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After the Golden Age by Alvin Schwartz
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AFTER THE GOLDEN AGE for 01/06/2003
Volume 2, #61

Just a Little Tiny Thing That Happened in the 20th Century

The laws of consciousness, the rules of science, the certainties of mathematics-these always seem to be the standard stuff that make our world function. Or so it is generally believed. In fact, the world doesn't function at all unless we also include all the things that overthrow or bring into question the smooth functioning of these intellectual structures. Scientists question almost everything we take for granted about the world. Some even question mathematics itself, even asking what it really is. Religion is always in question. That's why we have so many of them.

In fact we have never been able to allow our laws or guiding principles, our sciences and certainties to be totally unassailable. No matter how firm these grounds on which our civilizations stand, men have always somehow needed to invent ways of counteracting the unassailables we live by.

To clarify this with a few examples, we can go all the way back to Homer and the ancient Greek heroes. There was Achilles, for example. What an unassailable man. He could overcome everyone and everything. But he came with an Achilles heel. This was not an accident either, but the result of intervention by one of the Olympians who simply wasn't a Greek fan, and didn't want the Greeks to succeed against the Trojans. Why, even in the Garden of Eden, a kind of settled perfection was marred by a serpent. And the serpent was stuck there by the Creator himself.

I don't intend to go encyclopedic on this idea. But I wanted to introduce just enough of it to show why, even in our day, you simply can't have a working superhero without a flaw or a weak spot. Every unassailability, you might say, has its Kryptonite. And it really has to be this way.

The weak points are, in fact, the fulcrum that keeps the world alive and vibrant and changing. Look at it this way-suppose there were no weak spots. All heroes were indestructible. The rules and the laws would never change. Nothing would ever change. Everything would run with such mechanical smoothness that it wouldn't really matter very much if we were alive or dead. This would really be entropy.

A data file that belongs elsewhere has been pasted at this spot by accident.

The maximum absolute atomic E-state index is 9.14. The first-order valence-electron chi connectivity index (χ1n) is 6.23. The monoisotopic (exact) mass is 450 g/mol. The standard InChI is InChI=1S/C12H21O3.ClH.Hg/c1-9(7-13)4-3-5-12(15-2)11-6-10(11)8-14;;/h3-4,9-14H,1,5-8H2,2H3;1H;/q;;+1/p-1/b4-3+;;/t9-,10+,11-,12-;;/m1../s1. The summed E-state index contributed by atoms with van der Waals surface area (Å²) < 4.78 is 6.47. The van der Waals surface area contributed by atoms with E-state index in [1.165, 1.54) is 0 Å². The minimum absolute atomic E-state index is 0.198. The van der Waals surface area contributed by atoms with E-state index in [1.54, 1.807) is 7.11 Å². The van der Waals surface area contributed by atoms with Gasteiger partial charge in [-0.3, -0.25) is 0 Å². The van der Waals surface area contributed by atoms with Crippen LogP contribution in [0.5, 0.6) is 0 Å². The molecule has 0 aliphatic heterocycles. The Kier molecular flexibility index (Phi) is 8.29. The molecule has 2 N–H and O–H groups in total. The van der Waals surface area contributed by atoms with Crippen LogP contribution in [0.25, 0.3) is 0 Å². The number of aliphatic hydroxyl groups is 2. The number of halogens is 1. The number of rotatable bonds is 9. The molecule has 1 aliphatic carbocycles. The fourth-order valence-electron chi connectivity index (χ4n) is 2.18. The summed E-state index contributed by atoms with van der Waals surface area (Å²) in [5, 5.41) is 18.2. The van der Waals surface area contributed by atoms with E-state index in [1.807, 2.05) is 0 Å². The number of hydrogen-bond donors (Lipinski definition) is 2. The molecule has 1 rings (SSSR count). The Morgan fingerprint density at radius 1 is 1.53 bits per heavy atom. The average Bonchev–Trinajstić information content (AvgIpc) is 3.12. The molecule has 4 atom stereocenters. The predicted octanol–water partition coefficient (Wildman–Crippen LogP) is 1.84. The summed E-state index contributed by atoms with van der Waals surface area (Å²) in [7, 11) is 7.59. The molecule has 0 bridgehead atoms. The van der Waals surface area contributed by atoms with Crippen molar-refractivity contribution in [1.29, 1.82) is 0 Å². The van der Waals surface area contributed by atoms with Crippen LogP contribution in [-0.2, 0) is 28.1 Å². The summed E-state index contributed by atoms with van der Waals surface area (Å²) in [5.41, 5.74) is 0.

Putting it another way, if the world or the universe were really a closed system, it would balance itself off. All hot spots would be absorbed by colder spots, all turbulence would eventually grow calm and finally, everything would be about the same, neither hot not cold. Nothing happening anymore. It's all over. There was a time when science believed that, and figured some day the universe would simply run down. But since then, we've discovered that no system is perfect, so by means of those imperfections, new warmth comes rushing in. The turbulence never really stops. It shifts and changes and creates in ways unpredictible. That's what Kryptonite really does. It keeps things going.

Interestingly enough, the twentieth century delivered an art form that establishes all this in a new and powerful way. It also gave us the hell of the atom bomb and the evils of weapons of mass destruction. But no more than ever was the case back in the time of Achilles. Remember, populations were smaller then. Small armies attacking other small armies had a tendency to wipe out or enslave one another and destroy the small cities they were attacking. Which were then sewn with salt to make sure they couldn't come back to life again. And then, there were the plagues.

Today we've got George Bush and Saddam Hussein and Kim Il Jong and the killing field is bigger. How much has changed? And then, we have that fascinating art form that recreated the superhero-right out of Homer you might say. Plus ša change....

Well not exactly. The superheroes brought a new idea to the killing field, starting with Superman. He didn't kill anybody. He had his Achilles heel all right, but he was without vengeance, without hatred, yet he had anger. But his anger never drove him to kill. He was something really new on the block.

When I look around these days and feel that things are really going from bad to worse, I notice that tiny new speck-that minute change from the way things used to be-an element of transcendence that's really new in the world. Maybe Superman will go, but will the non-vengeful image he personified remain? Of course it had happened before. Through someone who also cryptically added: "I bring not peace but a sword." One more version of the ancient myth of the god who sacrificed himself. Not quite the same thing. Nor do I mean to challenge believers. In an early column, I pointed out that all systems of belief are in one way or another, paths or vessels-temporary contrivances-- to lead us to the point where we can encounter the ineffable. After that-no more talking.

As for that tiny new speck, which like all great things, appeared silently and almost unnoticed among us-without a message, just a blaze of color and impermeability (regardless of that editorial slipup that once tried to get rid of him) but was overriden in the denouement, and overwhelming in the way it seized the world's imagination for almost a century. Another of those small steps for mankind-? Just a comic strip. An art form. Probably the most important human activity for keeping all systems open and new energy continually flowing. Is it conceivable that there won't be more of the same? What do you think?

Alvin

<< 12/30/2002 | 01/06/2003 | 01/13/2003 >>

Discuss this column with me at my Round Table.


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